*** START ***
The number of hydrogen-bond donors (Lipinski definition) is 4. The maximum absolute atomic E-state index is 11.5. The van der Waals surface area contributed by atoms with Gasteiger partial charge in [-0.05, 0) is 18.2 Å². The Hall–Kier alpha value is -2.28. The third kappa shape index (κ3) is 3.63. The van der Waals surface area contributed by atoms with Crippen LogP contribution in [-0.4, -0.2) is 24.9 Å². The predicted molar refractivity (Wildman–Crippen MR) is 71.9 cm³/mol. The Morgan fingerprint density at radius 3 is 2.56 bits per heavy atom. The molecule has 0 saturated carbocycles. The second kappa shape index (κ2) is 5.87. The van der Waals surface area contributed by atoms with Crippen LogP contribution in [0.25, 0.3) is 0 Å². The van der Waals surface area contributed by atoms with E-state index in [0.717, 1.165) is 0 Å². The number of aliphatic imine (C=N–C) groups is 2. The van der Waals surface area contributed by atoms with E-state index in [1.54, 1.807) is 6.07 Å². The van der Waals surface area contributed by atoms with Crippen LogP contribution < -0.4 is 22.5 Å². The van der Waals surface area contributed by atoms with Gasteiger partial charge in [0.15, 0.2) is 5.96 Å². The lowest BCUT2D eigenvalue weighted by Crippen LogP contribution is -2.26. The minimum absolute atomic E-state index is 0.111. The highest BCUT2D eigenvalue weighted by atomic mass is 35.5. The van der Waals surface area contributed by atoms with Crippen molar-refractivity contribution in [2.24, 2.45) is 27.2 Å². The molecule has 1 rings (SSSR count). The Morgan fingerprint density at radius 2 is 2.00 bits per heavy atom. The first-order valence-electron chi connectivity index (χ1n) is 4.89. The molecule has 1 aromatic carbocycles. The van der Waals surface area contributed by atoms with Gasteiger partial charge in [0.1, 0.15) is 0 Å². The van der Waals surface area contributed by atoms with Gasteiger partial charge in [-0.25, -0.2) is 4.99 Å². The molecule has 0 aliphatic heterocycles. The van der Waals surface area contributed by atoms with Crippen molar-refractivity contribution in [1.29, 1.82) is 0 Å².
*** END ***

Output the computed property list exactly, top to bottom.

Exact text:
The number of hydrogen-bond donors (Lipinski definition) is 4. The maximum absolute atomic E-state index is 11.5. The van der Waals surface area contributed by atoms with Gasteiger partial charge in [-0.05, 0) is 18.2 Å². The Hall–Kier alpha value is -2.28. The third kappa shape index (κ3) is 3.63. The van der Waals surface area contributed by atoms with Crippen LogP contribution in [-0.4, -0.2) is 24.9 Å². The predicted molar refractivity (Wildman–Crippen MR) is 71.9 cm³/mol. The Morgan fingerprint density at radius 3 is 2.56 bits per heavy atom. The molecule has 0 saturated carbocycles. The second kappa shape index (κ2) is 5.87. The van der Waals surface area contributed by atoms with Crippen LogP contribution in [0.25, 0.3) is 0 Å². The van der Waals surface area contributed by atoms with E-state index in [0.717, 1.165) is 0 Å². The number of aliphatic imine (C=N–C) groups is 2. The van der Waals surface area contributed by atoms with E-state index in [1.54, 1.807) is 6.07 Å². The van der Waals surface area contributed by atoms with Crippen LogP contribution < -0.4 is 22.5 Å². The van der Waals surface area contributed by atoms with Gasteiger partial charge in [0.15, 0.2) is 5.96 Å². The lowest BCUT2D eigenvalue weighted by Crippen LogP contribution is -2.26. The minimum absolute atomic E-state index is 0.111. The highest BCUT2D eigenvalue weighted by atomic mass is 35.5. The van der Waals surface area contributed by atoms with Crippen molar-refractivity contribution in [2.24, 2.45) is 27.2 Å². The molecule has 1 rings (SSSR count). The Morgan fingerprint density at radius 2 is 2.00 bits per heavy atom. The first-order valence-electron chi connectivity index (χ1n) is 4.89. The molecule has 1 aromatic carbocycles. The van der Waals surface area contributed by atoms with Gasteiger partial charge in [0.1, 0.15) is 0 Å². The van der Waals surface area contributed by atoms with Gasteiger partial charge in [-0.25, -0.2) is 4.99 Å². The molecule has 0 aliphatic heterocycles. The van der Waals surface area contributed by atoms with Crippen molar-refractivity contribution in [1.29, 1.82) is 0 Å².